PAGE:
27. In general terms, Police Scotland acknowledged that disclosure of legal advice sought by and provided to public authorities could render their decision making processes more transparent. They further acknowledged that greater transparency, and the concomitant opportunity for greater public scrutiny, might in turn help to ensure that decisions were made in a fair, just and reasonable manner.

28. Police Scotland acknowledged in this case that Mr Cowan and those involved in volunteer air observation organisations like CAP had a particular interest in obtaining the information - and that disclosure could demonstrate to those interested parties that the Chief Constable's decision to refrain from using their assistance was based on full and reasoned legal advice.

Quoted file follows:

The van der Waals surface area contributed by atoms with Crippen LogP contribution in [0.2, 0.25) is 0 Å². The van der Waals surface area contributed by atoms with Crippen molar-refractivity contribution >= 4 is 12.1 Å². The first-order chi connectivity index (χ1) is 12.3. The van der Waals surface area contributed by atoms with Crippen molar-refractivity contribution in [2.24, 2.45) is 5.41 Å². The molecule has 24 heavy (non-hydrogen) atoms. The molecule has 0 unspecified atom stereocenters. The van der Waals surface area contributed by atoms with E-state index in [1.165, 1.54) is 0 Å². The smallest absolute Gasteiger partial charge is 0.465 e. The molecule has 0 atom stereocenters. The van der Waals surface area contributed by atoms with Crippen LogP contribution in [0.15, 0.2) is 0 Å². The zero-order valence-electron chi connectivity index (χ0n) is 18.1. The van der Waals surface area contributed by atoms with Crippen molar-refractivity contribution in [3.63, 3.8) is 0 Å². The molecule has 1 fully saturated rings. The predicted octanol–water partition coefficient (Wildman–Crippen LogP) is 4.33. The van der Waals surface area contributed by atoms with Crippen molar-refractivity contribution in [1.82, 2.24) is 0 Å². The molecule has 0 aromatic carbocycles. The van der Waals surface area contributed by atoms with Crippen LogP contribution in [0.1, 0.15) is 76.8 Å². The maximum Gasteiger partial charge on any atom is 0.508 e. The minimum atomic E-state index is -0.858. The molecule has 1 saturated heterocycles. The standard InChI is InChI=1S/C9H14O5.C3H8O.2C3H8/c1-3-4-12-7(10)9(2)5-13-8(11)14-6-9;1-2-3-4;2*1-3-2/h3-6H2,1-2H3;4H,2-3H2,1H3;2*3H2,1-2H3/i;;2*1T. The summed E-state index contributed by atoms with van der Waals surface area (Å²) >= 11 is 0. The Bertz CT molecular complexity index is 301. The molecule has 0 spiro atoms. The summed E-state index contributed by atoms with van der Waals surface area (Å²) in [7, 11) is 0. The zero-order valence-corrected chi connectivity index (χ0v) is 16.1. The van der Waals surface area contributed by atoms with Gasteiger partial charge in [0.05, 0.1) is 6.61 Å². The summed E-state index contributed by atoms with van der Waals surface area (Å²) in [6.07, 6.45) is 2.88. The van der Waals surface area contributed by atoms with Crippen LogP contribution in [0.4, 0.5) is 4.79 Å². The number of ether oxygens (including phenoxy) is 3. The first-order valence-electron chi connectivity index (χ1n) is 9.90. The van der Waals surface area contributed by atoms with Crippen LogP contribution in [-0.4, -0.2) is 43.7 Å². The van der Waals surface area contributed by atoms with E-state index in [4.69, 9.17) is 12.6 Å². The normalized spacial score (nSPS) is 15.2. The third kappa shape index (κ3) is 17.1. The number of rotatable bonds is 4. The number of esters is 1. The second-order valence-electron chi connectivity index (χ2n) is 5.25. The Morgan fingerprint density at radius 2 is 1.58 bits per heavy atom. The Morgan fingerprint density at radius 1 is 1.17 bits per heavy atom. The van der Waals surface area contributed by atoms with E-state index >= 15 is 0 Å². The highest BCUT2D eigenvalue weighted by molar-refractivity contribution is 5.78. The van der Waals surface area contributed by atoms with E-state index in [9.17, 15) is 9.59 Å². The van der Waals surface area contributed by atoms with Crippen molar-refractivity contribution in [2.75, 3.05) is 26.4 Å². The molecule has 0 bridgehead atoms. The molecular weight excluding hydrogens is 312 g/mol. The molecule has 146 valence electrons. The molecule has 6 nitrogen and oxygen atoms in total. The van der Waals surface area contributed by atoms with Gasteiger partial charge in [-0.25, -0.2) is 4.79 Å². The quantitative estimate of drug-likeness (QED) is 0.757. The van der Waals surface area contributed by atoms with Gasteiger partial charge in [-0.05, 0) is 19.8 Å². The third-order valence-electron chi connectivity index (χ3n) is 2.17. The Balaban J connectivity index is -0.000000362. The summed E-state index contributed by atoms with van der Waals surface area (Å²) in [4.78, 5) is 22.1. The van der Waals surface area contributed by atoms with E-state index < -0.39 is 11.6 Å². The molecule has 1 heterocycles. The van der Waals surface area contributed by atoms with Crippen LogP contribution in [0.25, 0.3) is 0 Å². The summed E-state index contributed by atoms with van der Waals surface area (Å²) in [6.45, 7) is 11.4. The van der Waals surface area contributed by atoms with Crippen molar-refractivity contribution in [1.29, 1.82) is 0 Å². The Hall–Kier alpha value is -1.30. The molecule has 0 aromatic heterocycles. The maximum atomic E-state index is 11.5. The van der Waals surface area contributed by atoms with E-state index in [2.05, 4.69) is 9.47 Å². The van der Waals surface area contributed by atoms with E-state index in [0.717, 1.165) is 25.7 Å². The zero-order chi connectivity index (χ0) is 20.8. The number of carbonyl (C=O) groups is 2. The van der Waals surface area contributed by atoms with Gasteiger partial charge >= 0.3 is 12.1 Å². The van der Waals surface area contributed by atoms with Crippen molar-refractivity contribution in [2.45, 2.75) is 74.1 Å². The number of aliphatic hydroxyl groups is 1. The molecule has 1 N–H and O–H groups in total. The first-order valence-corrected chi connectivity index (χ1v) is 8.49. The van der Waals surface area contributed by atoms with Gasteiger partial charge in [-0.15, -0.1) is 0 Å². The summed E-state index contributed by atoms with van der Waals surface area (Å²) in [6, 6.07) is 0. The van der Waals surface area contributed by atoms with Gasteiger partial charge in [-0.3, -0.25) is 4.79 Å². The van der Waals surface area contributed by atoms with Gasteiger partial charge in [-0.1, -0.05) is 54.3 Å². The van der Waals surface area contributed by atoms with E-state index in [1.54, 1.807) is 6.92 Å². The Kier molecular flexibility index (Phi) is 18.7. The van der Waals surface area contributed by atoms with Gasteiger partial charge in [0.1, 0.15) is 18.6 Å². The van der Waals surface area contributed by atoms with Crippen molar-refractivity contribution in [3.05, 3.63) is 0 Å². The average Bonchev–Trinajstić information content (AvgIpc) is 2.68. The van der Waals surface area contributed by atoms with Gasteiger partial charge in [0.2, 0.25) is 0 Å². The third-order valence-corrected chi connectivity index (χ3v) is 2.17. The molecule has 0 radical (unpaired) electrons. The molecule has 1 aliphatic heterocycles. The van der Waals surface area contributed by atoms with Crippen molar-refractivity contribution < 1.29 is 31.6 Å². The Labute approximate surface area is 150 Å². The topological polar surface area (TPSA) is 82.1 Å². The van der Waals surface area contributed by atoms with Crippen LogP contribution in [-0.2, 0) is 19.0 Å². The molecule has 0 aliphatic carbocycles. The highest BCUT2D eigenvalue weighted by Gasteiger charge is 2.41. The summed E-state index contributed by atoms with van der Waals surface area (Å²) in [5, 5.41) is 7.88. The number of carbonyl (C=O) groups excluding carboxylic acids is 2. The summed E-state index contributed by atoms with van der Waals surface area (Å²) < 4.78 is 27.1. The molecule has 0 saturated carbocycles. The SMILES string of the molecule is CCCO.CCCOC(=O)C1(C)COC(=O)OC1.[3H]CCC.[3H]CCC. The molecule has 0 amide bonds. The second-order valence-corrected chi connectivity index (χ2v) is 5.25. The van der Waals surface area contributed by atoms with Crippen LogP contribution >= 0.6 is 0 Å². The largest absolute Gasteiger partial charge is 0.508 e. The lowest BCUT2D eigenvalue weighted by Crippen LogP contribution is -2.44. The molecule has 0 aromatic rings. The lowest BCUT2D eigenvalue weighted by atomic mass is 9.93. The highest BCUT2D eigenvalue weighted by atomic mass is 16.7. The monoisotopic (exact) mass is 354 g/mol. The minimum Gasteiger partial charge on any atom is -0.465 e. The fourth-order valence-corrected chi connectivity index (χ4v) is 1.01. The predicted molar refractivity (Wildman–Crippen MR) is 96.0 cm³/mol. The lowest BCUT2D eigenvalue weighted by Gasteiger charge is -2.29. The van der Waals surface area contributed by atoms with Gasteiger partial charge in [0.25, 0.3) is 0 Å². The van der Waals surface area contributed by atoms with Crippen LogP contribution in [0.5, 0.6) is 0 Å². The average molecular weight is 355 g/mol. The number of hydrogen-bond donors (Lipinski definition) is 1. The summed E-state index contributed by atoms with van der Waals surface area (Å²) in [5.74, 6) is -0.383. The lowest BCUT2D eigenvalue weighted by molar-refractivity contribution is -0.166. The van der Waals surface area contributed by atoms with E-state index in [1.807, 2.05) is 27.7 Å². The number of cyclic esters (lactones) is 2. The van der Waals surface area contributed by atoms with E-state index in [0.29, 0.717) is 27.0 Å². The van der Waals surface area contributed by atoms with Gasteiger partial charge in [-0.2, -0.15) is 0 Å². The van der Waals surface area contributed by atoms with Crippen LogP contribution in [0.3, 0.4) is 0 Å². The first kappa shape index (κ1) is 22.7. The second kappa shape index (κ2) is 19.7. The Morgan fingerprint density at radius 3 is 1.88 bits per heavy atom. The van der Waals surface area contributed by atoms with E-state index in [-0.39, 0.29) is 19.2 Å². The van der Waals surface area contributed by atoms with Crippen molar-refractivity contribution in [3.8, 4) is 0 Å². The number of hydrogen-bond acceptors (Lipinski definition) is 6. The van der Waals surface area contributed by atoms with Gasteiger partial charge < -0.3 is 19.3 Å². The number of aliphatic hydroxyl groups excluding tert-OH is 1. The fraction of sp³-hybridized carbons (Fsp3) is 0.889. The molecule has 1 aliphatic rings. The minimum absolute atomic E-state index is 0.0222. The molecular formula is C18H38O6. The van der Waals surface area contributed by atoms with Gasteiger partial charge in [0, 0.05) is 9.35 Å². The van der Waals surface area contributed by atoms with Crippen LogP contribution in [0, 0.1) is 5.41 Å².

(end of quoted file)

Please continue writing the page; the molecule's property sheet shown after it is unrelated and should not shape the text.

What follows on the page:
29. Police Scotland went on to argue, however, that it does not follow that disclosure of the communications would be in the wider public interest.

30. Police Scotland considered disclosure would have significant ramifications for public authorities generally, which would not serve the public interest. They considered it important that communications from legal advisers to their public authority clients imparting legal advice were comprehensive and included an assessment of the strengths and weaknesses of their clients' position, and recommendations as to the steps that might be taken to counteract any weaknesses identified. They identified a concern that legal advisers might be less candid should disclosure of their advice be likely (and clients less likely to seek legal advice), to the detriment of sound decision making.

31. In all the circumstances, therefore, Police Scotland considered there to be a significant public interest in protecting the confidentiality of legal communications.